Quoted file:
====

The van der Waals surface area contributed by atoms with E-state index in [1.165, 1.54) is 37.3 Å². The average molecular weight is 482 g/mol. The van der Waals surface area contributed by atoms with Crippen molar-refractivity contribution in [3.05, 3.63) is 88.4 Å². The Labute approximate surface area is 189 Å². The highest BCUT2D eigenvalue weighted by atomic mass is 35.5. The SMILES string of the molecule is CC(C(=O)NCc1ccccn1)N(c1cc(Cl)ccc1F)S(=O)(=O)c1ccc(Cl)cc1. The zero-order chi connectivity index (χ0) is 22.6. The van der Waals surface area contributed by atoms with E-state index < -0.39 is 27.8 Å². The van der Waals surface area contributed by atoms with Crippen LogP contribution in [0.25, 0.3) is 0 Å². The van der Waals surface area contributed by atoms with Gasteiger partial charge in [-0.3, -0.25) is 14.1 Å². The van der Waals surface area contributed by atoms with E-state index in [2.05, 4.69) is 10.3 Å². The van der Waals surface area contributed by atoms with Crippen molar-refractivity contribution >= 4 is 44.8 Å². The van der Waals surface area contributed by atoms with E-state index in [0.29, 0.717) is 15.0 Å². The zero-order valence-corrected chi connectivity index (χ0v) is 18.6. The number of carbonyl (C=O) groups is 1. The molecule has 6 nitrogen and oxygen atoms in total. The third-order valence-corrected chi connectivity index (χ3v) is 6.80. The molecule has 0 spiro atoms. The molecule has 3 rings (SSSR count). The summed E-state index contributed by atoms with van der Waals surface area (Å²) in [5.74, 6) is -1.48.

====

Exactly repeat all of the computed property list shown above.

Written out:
The van der Waals surface area contributed by atoms with E-state index in [1.165, 1.54) is 37.3 Å². The average molecular weight is 482 g/mol. The van der Waals surface area contributed by atoms with Crippen molar-refractivity contribution in [3.05, 3.63) is 88.4 Å². The Labute approximate surface area is 189 Å². The highest BCUT2D eigenvalue weighted by atomic mass is 35.5. The SMILES string of the molecule is CC(C(=O)NCc1ccccn1)N(c1cc(Cl)ccc1F)S(=O)(=O)c1ccc(Cl)cc1. The zero-order chi connectivity index (χ0) is 22.6. The van der Waals surface area contributed by atoms with E-state index < -0.39 is 27.8 Å². The van der Waals surface area contributed by atoms with Crippen LogP contribution in [0.25, 0.3) is 0 Å². The van der Waals surface area contributed by atoms with Gasteiger partial charge in [-0.3, -0.25) is 14.1 Å². The van der Waals surface area contributed by atoms with E-state index in [2.05, 4.69) is 10.3 Å². The van der Waals surface area contributed by atoms with Crippen molar-refractivity contribution >= 4 is 44.8 Å². The van der Waals surface area contributed by atoms with E-state index in [0.29, 0.717) is 15.0 Å². The zero-order valence-corrected chi connectivity index (χ0v) is 18.6. The number of carbonyl (C=O) groups is 1. The molecule has 6 nitrogen and oxygen atoms in total. The third-order valence-corrected chi connectivity index (χ3v) is 6.80. The molecule has 0 spiro atoms. The molecule has 3 rings (SSSR count). The summed E-state index contributed by atoms with van der Waals surface area (Å²) in [5.74, 6) is -1.48.